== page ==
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Medical Verdicts

Verdicts ONLY on the Web


September 2007 · Vol. 19, No. 09
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Could cerclage have saved her pregnancy?

A woman who had received prenatal care from an ObGyn gave birth to a baby boy at 19 weeks’ gestation, but he died 2 hours later.

Patient’s claim An earlier pregnancy had ended with fetal loss before 20 weeks due to an incompetent cervix, so this pregnancy should have been watched especially carefully. Also, a cervical cerclage should have been used.

Doctor’s defense At first, the ObGyn claimed there could be no death case because the infant was nonviable. When the court denied a motion to dismiss, the ObGyn claimed the care given to the patient was proper and had no impact on the outcome.

Verdict Tennessee defense verdict. The court had denied a motion to dismiss, finding the baby was viable when he was born, no matter what his life expectancy.

Hysterectomy removes “missing” embryo

A 34-year-old woman went to a hospital where she was diagnosed with a life-threatening cervical ectopic pregnancy. After transfer to a second hospital, a physician tried to remove the embryo, but was unable to find it. He assumed that the remnants of the pregnancy had been passed, and sent his report to the patient’s private gynecologist. During a visit to her gynecologist a month later, the woman reported cramps and pain in the abdomen and was sent to the hospital. The ectopic pregnancy was found, and the embryo was removed by performing an emergency hysterectomy.

Patient’s claim The hysterectomy could have been avoided if the embryo had been removed sooner.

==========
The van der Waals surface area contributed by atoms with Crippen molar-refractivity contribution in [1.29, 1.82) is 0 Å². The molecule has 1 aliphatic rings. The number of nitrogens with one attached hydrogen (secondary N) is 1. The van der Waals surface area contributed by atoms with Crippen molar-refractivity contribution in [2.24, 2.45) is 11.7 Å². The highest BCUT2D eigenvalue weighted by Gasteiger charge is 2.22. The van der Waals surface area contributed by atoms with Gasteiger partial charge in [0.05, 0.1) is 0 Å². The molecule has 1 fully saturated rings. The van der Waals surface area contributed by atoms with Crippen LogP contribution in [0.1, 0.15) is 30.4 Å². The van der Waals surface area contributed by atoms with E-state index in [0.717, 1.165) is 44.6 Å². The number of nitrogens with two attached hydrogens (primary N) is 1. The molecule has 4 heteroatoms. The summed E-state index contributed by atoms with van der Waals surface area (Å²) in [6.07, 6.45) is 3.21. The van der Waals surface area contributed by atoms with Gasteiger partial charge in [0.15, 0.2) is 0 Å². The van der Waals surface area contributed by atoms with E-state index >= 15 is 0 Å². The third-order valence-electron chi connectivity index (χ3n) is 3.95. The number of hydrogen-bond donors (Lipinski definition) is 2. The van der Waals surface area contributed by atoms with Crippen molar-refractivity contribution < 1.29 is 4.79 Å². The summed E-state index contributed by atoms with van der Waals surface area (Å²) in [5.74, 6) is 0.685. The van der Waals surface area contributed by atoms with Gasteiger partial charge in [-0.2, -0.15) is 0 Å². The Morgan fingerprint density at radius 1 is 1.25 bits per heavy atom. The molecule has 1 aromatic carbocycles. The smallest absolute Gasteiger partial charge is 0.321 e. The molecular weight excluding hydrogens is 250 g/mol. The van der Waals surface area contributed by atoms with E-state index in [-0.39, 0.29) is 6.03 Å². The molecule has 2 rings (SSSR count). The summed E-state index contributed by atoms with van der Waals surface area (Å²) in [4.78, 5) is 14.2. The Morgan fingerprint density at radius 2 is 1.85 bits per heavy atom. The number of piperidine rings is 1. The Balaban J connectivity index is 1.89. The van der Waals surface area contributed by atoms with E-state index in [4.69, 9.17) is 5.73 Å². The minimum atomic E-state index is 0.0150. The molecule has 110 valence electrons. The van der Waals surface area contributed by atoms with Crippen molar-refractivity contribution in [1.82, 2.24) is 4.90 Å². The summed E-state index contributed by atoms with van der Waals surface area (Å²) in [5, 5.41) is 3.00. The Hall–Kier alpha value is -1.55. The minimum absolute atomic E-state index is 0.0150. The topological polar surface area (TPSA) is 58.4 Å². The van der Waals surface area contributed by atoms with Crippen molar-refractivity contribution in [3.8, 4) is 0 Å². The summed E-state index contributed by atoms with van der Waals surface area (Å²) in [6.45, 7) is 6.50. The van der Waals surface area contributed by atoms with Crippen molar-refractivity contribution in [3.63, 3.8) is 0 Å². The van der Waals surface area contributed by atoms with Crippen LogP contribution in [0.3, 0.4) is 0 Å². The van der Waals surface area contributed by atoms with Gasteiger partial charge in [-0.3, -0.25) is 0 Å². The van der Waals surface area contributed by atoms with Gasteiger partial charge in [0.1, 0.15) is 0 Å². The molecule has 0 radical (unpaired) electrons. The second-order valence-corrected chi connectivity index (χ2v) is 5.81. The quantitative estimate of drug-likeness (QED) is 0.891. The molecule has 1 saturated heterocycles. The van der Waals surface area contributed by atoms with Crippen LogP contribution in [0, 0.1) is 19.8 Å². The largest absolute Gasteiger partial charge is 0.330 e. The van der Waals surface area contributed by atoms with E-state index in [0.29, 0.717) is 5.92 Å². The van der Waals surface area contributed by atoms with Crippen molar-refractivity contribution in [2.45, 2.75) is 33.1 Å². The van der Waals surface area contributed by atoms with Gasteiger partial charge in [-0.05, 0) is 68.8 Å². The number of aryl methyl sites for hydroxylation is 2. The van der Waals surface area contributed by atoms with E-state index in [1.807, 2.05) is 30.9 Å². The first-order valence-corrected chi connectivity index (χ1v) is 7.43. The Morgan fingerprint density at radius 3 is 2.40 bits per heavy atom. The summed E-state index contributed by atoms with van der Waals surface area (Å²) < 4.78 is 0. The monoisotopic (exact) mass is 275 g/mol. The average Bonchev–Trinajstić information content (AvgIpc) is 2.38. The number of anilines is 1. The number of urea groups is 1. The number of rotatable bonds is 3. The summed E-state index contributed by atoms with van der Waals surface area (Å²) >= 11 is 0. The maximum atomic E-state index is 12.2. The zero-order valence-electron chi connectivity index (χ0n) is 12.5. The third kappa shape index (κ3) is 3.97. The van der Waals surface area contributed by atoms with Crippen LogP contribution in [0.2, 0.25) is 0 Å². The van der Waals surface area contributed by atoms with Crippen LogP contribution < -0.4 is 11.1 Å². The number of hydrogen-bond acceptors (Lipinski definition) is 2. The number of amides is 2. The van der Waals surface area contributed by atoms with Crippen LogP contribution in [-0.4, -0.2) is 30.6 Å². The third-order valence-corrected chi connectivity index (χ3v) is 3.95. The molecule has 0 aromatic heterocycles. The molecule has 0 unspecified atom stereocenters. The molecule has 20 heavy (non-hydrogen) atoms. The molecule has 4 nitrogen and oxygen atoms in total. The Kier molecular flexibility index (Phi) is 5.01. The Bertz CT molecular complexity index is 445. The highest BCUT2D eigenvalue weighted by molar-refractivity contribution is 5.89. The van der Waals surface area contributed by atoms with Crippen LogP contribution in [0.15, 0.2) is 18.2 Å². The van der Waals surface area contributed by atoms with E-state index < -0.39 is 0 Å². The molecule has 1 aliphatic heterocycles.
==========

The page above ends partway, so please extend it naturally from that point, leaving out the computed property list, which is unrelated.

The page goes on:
Doctor’s defense The patient’s gynecologist should have investigated the findings of the state’s doctor more quickly.

Verdict $750,000 New York settlement.

Hernia after laparoscopic hysterectomy

After a 47-year-old woman underwent a laparoscopic-assisted vaginal hysterectomy, she suffered a hernia and other complications that required three more surgeries. Only the case against the assistant surgeon in the case went to trial.

Patient’s claim The defendants failed to close the portal created during the surgery.

Doctor’s defense There was no negligence, and the opening was properly sutured.

Verdict New York defense verdict. Post-trial motions were pending.

Patient dies after bowel injury

A 58-year-old woman underwent an uneventful laparoscopic hysterectomy and was sent home a few hours later. On each of the next 2 days, she called her ObGyn to report nausea and was prescribed pain medications. When her condition worsened on the second evening, she was sent to the emergency room and then transferred to another hospital. When her condition was unchanged over the next 3 days, an exploratory laparotomy was performed following a surgical consult. transection of the small bowel showed free spillage and necrosis. One month later, the patient died of multiple organ failure secondary to sepsis.

Patient’s claim The defendants were negligent for failing to diagnose the bowel injury sooner.

Doctor’s defense The patient did not show signs of a bowel injury and had sustained torsion injury to her bowel. Also, earlier intervention would have resulted in the same outcome.

Verdict Kentucky defense verdict.

The cases in this column are selected by the editors of OBG Management from Medical Malpractice Verdicts, Settlements & Experts, with permission of the editor, Lewis Laska, Nashville, Tenn ( The available information about the cases is sometimes incomplete; pertinent details may be unavailable. Moreover, the cases may or may not have merit. Still, these cases represent types of clinical situations that may result in litigation and are meant to illustrate variation in verdicts and awards.

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Vaginal hysterectomy 
with basic instrumentation